We showed that simple anthropometric measures were at least as good as DXA-derived measures to diagnose lipoatrophy and lipohypertrophy in African women on ART. The best predictors of lipoatrophy in women were the anthropometric variables tricep and thigh skinfold thicknesses; and the DXA-derived variables percentage lower limb fat and percentage lower limb fat/height. The best predictors of lipohypertrophy in women were the anthropometric variable waist/hip ratio and the DXA-derived variable percentage trunk fat/percentage limb fat. Women with lipoatrophy had considerably smaller limb circumferences, limb skinfold thicknesses and lower percentages of limb fat than women without lipoatrophy, despite similar BMIs. Lipoatrophy and lipohypertrophy were both more common in women than in the small sample of men.
Previous studies, conducted in high-income countries, developed objective measures for lipodystrophy, thus combining lipoatrophic and lipohypertrophic individuals [15–17]. They proposed the use of fat mass ratio (FMR), defined as the ratio between the percentage of trunk fat mass and the percentage of lower-limb fat mass. We however sought to investigate lipoatrophy and lipohypertrophy as separate entities. Identification of lipoatrophy is important as it is an adverse antiretroviral drug reaction, which improves on switching antiretroviral drugs . Although lipohypertrophy is thought to be a consequence of treating HIV infection rather than an adverse antiretroviral drug reaction , like lipoatrophy, it is associated with an increased risk of vascular disease  therefore it is worth identifying so that appropriate screening and prevention interventions can be implemented.
Despite the subjective nature of assessing lipoatrophy and lipohypertrophy by using patient self-report, previous studies have shown a strong correlation between patient and physician reported lipodystrophy scores [27–29]. In South Africa, as well as in many other African countries, nurses, rather than physicians, prescribe antiretroviral therapy and follow up patients. For these reasons we used patient self-report [5, 6] as the reference measure to define lipoatrophy and lipohypertrophy.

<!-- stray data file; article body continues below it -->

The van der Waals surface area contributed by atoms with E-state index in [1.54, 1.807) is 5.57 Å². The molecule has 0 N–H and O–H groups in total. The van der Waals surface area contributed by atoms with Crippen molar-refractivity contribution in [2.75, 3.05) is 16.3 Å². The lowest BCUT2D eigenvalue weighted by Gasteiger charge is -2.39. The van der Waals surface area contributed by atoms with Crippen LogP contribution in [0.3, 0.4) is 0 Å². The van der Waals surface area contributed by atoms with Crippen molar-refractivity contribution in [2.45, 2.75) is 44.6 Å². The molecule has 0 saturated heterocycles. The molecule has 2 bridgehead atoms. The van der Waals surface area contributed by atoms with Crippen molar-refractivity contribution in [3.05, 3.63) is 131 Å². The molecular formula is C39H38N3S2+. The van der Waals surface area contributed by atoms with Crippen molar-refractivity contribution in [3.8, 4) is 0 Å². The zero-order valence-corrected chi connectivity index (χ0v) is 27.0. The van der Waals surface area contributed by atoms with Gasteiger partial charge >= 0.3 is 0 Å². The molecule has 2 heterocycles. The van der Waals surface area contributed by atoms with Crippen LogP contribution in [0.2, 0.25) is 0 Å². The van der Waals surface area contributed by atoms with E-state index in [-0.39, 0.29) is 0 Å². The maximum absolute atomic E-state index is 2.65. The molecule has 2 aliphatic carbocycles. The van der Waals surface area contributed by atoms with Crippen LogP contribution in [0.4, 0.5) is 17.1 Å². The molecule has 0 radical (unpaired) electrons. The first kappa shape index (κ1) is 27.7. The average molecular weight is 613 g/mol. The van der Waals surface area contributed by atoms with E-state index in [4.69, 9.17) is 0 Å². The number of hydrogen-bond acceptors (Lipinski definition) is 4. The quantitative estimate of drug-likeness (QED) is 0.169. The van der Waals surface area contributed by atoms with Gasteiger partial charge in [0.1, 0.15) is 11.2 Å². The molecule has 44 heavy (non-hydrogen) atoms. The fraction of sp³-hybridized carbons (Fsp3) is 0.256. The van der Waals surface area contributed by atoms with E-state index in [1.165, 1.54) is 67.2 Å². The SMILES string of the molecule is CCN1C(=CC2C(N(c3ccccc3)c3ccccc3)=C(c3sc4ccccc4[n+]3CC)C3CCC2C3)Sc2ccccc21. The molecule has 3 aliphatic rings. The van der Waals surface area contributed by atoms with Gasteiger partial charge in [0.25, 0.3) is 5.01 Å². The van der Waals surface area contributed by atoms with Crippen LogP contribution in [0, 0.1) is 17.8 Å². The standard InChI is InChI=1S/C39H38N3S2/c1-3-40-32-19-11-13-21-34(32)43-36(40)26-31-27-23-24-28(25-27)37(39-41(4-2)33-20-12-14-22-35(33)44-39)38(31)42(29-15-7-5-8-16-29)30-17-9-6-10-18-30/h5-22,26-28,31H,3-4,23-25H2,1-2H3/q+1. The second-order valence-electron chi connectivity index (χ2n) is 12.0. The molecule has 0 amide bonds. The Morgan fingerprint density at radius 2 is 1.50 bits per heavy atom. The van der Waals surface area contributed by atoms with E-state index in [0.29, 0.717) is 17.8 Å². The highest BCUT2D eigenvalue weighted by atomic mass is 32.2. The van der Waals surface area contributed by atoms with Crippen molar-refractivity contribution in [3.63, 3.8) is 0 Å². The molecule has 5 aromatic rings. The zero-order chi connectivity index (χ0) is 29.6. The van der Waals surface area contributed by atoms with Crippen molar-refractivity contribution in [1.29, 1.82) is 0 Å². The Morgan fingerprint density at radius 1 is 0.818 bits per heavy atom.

Our study, like several others [11, 21], showed a significant association between lipoatrophy and time on ART, and time on d4T in particular. As South Africa has only recently phased out d4T, and AZT is still being used, it is not unexpected that a quarter of the women and a tenth of the men, had lipoatrophy. The prevalence of lipoatrophy found in this study is not easy to compare with other studies as studies from high-income countries focussed on men [12, 24], while most studies from Africa looked at the prevalence of lipodystrophy [30–32] rather than studying the two entities of lipoatrophy and lipodystrophy separately. Our finding that tricep skinfold thickness was a predictor of lipoatrophy is supported by other studies. George et al. , using a small sample of HIV-infected South Africans, found that after 2 years of exposure to ART, patients had significantly decreased tricep skinfold thicknesses. Similarly, a Ugandan study using a sample of HIV-infected men and women , found that decreased tricep skinfold thicknesses was associated with the use of AZT.
There were some limitations to our study. The cross sectional design, while allowing us to make associations, does not allow us to infer causality. With changes in fat distribution, repeated objective measures would have given us a better reference standard than patient report, even though patient report is commonly used [5, 6]. We did not have enough men with lipoatrophy or lipohypertrophy, to explore predictive anthropometric and DXA-derived variables. Finally, the likelihood ratios for the most predictive anthropometric and DXA-derived variables were only weakly diagnostic of self-report lipoatrophy and lipohypertrophy. Future research of longitudinal studies in African cohorts, using changes in DXA-derived variables as the reference standard, is needed to confirm the value of anthropometric measures for the diagnosis of lipoatrophy and lipohypertrophy.